The second of my Civil War Sampler quilt blocks is Star of the West.
This is another block where I simply picked colors I liked. I did not make any particular effort to connect the colors or prints to the story next to the pattern in Barbara Brackman’s Civil War Sampler book.
In this case, the story in the book happened to be about John C. Fremont. I guess you could say Fremont makes a good “Star of the West,” as he briefly commanded the U.S. Army’s “Department of the West” during the Civil War. He also held high offices in California and Arizona in the mid-to-late 1800s (definitely the Wild, Wild West indeed for those far-western states!).
You can read the stories on Barbara Brackman’s Star of the West blog post.
While I don’t have a lot to say about John Fremont, this caught my eye when skimming the blog post:
Star of the West (#1128 in BlockBase) is an old block with many other names, among them Clay’s Choice and Harry’s Star. Both names, according to Ruth Finley in her 1929 book, were tributes to Henry Clay, an earlier politician who also ran unsuccessfully for President.
Now, Henry Clay, I can work with.
There’s a reason why my entry for “Political Views” on Facebook says “Whig Party” and has for years. (I’m not even joking.)
When I think of Henry Clay, a few things come to mind, and I’ll take them in chronological order.
One of them is simply that I can hardly think of Henry Clay without thinking of John C. Calhoun and Daniel Webster, because, all being important political contemporaries, they always found themselves in the same chapter of whatever K-12 American History book.
The second thing is a reminder of my time working at Dayton Metro Library. We had a few letters written by Henry Clay (at least two in the Forrer-Peirce-Wood Collection, which I processed). There was one researcher, an older gentleman from the area of Lexington, Kentucky, where Clay had lived (now a house museum) and where (if I recall correctly) the gentleman now volunteered – the man came up to visit (about 2 hours by car) and review those letters. He stands out because he had such a handsome accent; I think he was originally from Tennessee. But I digress.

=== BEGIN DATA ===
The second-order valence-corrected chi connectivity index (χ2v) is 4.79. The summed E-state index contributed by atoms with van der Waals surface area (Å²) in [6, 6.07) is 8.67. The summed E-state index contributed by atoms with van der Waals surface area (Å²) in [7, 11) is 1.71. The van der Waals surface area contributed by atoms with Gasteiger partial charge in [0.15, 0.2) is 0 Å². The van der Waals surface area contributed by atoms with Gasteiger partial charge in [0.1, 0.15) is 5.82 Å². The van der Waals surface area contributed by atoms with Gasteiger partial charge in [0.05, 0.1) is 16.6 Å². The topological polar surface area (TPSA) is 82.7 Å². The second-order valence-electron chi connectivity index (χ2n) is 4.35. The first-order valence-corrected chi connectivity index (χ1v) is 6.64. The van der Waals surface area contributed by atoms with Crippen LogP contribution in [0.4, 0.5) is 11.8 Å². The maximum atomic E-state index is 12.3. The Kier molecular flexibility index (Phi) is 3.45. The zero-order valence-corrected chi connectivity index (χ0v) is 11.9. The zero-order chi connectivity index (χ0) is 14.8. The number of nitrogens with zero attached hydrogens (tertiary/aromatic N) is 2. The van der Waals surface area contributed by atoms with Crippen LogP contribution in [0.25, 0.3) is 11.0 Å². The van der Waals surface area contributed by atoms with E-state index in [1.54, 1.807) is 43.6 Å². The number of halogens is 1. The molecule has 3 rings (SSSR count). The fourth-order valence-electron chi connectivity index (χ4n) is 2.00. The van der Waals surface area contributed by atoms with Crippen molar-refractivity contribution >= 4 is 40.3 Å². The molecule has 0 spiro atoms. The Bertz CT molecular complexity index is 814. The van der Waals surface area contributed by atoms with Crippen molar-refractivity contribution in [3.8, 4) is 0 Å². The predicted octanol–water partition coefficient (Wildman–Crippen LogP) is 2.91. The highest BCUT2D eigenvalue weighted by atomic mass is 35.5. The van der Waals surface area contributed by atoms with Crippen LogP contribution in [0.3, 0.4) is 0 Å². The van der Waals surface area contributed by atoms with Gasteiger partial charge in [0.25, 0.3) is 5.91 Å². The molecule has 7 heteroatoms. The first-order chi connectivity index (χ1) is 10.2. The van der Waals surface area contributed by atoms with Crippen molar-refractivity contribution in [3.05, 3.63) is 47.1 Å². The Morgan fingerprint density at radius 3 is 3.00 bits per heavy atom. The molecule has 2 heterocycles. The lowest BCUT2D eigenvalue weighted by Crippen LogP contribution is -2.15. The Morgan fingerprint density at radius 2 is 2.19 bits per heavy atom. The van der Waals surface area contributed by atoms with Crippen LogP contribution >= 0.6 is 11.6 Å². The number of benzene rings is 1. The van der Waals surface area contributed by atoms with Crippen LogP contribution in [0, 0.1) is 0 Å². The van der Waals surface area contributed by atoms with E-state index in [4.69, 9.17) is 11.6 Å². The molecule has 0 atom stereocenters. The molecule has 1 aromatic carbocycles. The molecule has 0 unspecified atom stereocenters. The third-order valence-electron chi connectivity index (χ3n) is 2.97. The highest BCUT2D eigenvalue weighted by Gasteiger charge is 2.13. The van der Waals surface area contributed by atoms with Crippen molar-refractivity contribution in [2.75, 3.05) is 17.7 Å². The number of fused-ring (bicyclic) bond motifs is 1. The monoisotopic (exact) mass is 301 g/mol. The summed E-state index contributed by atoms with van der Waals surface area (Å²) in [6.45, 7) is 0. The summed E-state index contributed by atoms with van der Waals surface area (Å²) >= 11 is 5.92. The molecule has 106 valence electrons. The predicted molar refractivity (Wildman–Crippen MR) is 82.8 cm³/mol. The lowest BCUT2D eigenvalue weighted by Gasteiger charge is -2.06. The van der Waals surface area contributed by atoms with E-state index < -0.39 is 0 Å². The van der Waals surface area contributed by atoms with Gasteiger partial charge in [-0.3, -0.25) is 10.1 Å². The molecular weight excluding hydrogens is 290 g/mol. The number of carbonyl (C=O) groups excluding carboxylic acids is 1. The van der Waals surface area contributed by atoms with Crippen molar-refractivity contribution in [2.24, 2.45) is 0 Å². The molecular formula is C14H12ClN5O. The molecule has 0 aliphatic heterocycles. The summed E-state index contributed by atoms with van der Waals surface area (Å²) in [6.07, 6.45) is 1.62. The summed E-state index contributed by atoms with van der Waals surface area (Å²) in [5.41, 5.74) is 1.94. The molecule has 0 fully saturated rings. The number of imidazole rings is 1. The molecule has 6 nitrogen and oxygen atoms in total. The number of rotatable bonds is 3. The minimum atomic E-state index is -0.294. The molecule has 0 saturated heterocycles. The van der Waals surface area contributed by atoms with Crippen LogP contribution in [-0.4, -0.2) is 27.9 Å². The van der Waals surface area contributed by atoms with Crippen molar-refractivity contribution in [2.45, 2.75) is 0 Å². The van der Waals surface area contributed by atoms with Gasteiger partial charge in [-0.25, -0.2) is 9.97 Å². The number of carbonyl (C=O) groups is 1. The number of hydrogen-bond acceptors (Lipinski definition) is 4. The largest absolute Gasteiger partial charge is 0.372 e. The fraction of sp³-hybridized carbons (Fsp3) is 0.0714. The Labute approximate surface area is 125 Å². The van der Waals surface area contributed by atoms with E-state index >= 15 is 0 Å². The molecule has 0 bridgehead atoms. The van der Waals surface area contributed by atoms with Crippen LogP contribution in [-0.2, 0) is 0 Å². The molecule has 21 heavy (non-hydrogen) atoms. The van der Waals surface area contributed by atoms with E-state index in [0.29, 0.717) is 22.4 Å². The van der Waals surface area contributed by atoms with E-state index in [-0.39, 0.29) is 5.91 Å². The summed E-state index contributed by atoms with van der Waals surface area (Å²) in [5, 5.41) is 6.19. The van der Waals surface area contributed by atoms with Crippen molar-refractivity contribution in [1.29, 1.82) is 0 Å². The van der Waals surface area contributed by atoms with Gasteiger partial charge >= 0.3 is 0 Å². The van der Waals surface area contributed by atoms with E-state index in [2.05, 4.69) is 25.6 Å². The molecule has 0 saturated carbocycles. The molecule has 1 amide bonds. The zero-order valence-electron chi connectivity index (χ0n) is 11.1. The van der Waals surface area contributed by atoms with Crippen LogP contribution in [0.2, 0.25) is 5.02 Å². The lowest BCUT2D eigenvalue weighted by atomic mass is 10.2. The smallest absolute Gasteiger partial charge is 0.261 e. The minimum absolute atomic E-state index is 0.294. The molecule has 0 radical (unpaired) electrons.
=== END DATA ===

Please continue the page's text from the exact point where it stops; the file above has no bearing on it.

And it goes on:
Perhaps more importantly, what’s not to love about items in your local history collection that were written—and touched!—by people “famous” in the history books? I mean, sure, we all have our local heroes, but Clay appears in history textbooks nation-wide.
He came to Dayton once—Henry Clay, that is—in 1842. I suppose it could have been more than once, but the time everyone always seems to be asking about when they would ask us about “the time Henry Clay came to Dayton” was in September 1842. You can read an article that Howard Burba wrote about it in 1932. Burba called the September 29, 1842, rally “the date of the most spectacular political rally in this city’s history.” There’s also some references to a “barbecue” that I still don’t fully understand? More from The Papers of Henry Clay (note: that “Samuel Forres” in the Joseph Crane et al. letter should be Forrer – yeah, that Samuel Forrer).
And finally, the third thing is just my visit to Ashland, the estate of Henry Clay in Lexington, Kentucky, when I was there for the Midwest Archives Conference annual meeting in 2015.
The house is now a museum that you can tour, and the gardens are a sort of public park. (I saw lots of people just strolling along, some even walking their dogs, on the grounds. The only part that costs money to enter is the actual house.)
I think my absolute favorite part of the entire visit was sitting in Clay’s “back yard” (for lack of a better term) on a blanket on the grass eating my lunch. The above photo is from that moment, my vantage point from my comfy spot on the ground.
If you’re interested, you can learn more about Henry Clay and his Ashland Estate (like how to visit).
Until next time! (My third block includes symbolic colors! I’m sure you can’t wait.)